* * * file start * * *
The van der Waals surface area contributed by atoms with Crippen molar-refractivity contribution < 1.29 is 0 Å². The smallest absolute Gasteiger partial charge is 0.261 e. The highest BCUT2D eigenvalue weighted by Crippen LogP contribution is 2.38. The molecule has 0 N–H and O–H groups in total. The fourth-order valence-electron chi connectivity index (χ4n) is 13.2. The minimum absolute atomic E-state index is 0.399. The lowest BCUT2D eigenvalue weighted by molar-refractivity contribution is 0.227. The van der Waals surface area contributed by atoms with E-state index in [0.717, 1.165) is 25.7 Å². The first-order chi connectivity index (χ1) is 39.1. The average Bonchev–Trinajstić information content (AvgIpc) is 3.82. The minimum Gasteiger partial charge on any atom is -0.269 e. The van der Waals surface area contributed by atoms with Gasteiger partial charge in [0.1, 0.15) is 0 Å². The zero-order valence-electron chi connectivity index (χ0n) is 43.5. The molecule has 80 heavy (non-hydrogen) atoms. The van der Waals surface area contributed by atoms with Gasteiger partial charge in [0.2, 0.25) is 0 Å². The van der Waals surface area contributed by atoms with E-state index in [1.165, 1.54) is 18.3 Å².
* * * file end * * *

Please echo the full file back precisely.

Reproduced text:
The van der Waals surface area contributed by atoms with Crippen molar-refractivity contribution < 1.29 is 0 Å². The smallest absolute Gasteiger partial charge is 0.261 e. The highest BCUT2D eigenvalue weighted by Crippen LogP contribution is 2.38. The molecule has 0 N–H and O–H groups in total. The fourth-order valence-electron chi connectivity index (χ4n) is 13.2. The minimum absolute atomic E-state index is 0.399. The lowest BCUT2D eigenvalue weighted by molar-refractivity contribution is 0.227. The van der Waals surface area contributed by atoms with E-state index in [0.717, 1.165) is 25.7 Å². The first-order chi connectivity index (χ1) is 39.1. The average Bonchev–Trinajstić information content (AvgIpc) is 3.82. The minimum Gasteiger partial charge on any atom is -0.269 e. The van der Waals surface area contributed by atoms with Gasteiger partial charge in [0.1, 0.15) is 0 Å². The zero-order valence-electron chi connectivity index (χ0n) is 43.5. The molecule has 80 heavy (non-hydrogen) atoms. The van der Waals surface area contributed by atoms with Gasteiger partial charge in [0.2, 0.25) is 0 Å². The van der Waals surface area contributed by atoms with E-state index in [1.165, 1.54) is 18.3 Å².